Giant Norwegian wealth fund plans to increase UK investment

Norway’s giant state investment fund has said it will increase its investment in the UK.

The sovereign wealth fund, which has $1tn (£750bn) to invest from Norway’s oil and gas income, is already one of the biggest investors in UK assets.

Its chief executive has said that it will continue to be a “significant” investor in the UK, despite Brexit.

The fund takes a long-term investment view of 30-years and expects its UK investment to rise over that period.

“We foresee that over time that our investments in the UK will increase,” Yngve Slyngstad told Reuters.

Commenting on whether the risks associated with the UK’s decision to leave the European Union on 29 March had affected the fund’s investment plans, he said: “With our time horizon, which is 30 years plus, current political discussions do not change our view of the situation.”

The fund has investments in nearly in 200 UK properties and is a co-owner of London’s Regent Street.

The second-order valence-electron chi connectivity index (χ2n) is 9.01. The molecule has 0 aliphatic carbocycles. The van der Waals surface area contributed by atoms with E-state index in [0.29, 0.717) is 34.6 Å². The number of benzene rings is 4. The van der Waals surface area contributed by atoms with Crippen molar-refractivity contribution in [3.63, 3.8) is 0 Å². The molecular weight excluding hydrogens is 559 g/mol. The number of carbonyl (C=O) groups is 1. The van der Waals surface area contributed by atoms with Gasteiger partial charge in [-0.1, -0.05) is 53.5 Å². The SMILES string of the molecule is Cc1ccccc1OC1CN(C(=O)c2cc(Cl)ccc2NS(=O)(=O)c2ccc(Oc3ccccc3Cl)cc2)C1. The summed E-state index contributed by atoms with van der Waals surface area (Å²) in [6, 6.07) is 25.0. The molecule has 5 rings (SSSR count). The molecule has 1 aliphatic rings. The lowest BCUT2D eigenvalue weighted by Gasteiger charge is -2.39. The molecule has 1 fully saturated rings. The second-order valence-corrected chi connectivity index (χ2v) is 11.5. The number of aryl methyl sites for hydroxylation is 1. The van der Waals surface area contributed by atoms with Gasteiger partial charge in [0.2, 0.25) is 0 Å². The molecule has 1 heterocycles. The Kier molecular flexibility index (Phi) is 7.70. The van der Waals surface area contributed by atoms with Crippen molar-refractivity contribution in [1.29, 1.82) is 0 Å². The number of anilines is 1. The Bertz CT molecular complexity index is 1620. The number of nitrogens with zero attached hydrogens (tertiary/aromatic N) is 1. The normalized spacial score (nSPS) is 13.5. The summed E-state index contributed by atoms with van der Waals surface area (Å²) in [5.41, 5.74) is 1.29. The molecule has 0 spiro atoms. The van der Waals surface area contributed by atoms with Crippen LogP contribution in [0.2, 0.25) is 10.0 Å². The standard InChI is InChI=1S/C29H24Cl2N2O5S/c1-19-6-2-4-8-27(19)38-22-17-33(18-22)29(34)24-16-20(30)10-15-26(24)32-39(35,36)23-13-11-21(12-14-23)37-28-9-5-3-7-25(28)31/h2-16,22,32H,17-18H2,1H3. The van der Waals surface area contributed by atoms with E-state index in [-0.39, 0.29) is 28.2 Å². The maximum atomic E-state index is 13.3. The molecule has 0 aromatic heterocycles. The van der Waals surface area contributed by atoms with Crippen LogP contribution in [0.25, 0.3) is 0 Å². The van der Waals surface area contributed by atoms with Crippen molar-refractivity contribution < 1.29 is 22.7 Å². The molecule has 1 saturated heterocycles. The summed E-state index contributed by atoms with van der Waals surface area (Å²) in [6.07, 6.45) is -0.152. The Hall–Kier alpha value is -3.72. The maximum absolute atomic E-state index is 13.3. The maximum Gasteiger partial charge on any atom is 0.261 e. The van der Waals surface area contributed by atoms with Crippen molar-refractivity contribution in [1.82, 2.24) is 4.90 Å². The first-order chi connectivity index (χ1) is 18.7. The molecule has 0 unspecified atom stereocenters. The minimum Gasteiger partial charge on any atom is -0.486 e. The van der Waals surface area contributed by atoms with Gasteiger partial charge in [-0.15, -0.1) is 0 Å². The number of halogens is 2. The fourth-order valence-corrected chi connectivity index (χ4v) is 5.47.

It holds about £5.6bn in UK government debt, and is also a big shareholder in UK-based firms, with investments in 394 UK companies. The stakes it holds include:

  • 0.97% of engineering giant Rolls-Royce
  • 2.4% of Marks and Spencer
  • 1.65% of Sainsbury’s
  • 2.3% of BP
  • 2.97% of Barclays

It employs nearly 250 staff in London and Mr Slyngstad said he did not expect that to change even in the case of a no-deal Brexit. “We see no operational consequences of any possible outcomes,” he said.

The Norway fund is the biggest in the world. In 2018, the US attracted the biggest share of its money, followed by Japan and then the UK.

Normally the UK attracts a bigger share of the investment, but Mr Slyngstad said it was overtaken by Japan last year because the yen had strengthened against the pound.

Mr Slyngstad’s comments came as he presented the fund’s 2018 annual report, which showed it lost value, dragged lower by global falls in share prices.

The only other time the fund declined, since the first money was transferred into it in 1996, was when it fell slightly in 2002.

You can read the original text from BBC